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Gendered Social Networks, Agricultural Innovations, and Farm Productivity in Ethiopia

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  • Mekonnen, Daniel Ayalew
  • Gerber, Nicolas
  • Matz, Julia Anna

Abstract

This paper examines the existence of social learning in agriculture in Ethiopia. To be specific, we use a “random matching within sample” technique to collect data on social networks and to elicit details of the relationships and information exchange between network members. We find that shared kinship or membership in certain groups, informal forms of mutual insurance, and having frequent meetings with network members are all associated with a higher probability of forming an information link with a network member. Furthermore, we find evidence for a statistically significant and positive relationship between networks and the adoption of row-planting as well as yields for both male and female networks. However, the evidence for an inverse U-shaped relationship of social learning, that is, between the number of adopters in the network and the adoption of row-planting, is strongest for female networks. Our results, thus, suggest that extension services and other programs that promote agricultural innovations and seek yield improvement can benefit from social networks but that their success depends on identifying the “right” networks, such as those of female household members in the case of row-planting.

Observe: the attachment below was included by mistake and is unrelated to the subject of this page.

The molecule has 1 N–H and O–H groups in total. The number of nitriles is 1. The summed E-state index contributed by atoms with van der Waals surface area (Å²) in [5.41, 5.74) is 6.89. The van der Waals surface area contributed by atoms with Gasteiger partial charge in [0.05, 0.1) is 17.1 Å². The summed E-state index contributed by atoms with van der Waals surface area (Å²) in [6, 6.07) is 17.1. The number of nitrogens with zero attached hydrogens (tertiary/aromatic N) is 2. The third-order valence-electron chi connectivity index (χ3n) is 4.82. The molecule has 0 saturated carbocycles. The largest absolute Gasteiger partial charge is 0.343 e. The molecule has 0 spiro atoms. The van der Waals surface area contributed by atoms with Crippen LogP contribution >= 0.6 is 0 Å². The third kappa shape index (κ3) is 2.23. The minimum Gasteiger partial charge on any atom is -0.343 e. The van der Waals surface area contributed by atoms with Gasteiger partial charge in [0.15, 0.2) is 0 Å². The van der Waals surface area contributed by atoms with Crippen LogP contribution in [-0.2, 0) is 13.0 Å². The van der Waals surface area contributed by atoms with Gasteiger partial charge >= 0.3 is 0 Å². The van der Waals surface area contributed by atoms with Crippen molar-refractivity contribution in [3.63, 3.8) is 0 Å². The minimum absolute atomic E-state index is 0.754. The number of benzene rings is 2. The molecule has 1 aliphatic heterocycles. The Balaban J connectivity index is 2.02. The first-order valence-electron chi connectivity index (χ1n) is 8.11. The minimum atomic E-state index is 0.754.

Suggested Citation

  • Mekonnen, Daniel Ayalew & Gerber, Nicolas & Matz, Julia Anna, 2018. "Gendered Social Networks, Agricultural Innovations, and Farm Productivity in Ethiopia," World Development, Elsevier, vol. 105(C), pages 321-335.
  • Handle: RePEc:eee:wdevel:v:105:y:2018:i:c:p:321-335
    DOI: 10.1016/j.worlddev.2017.04.020
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    References listed on IDEAS

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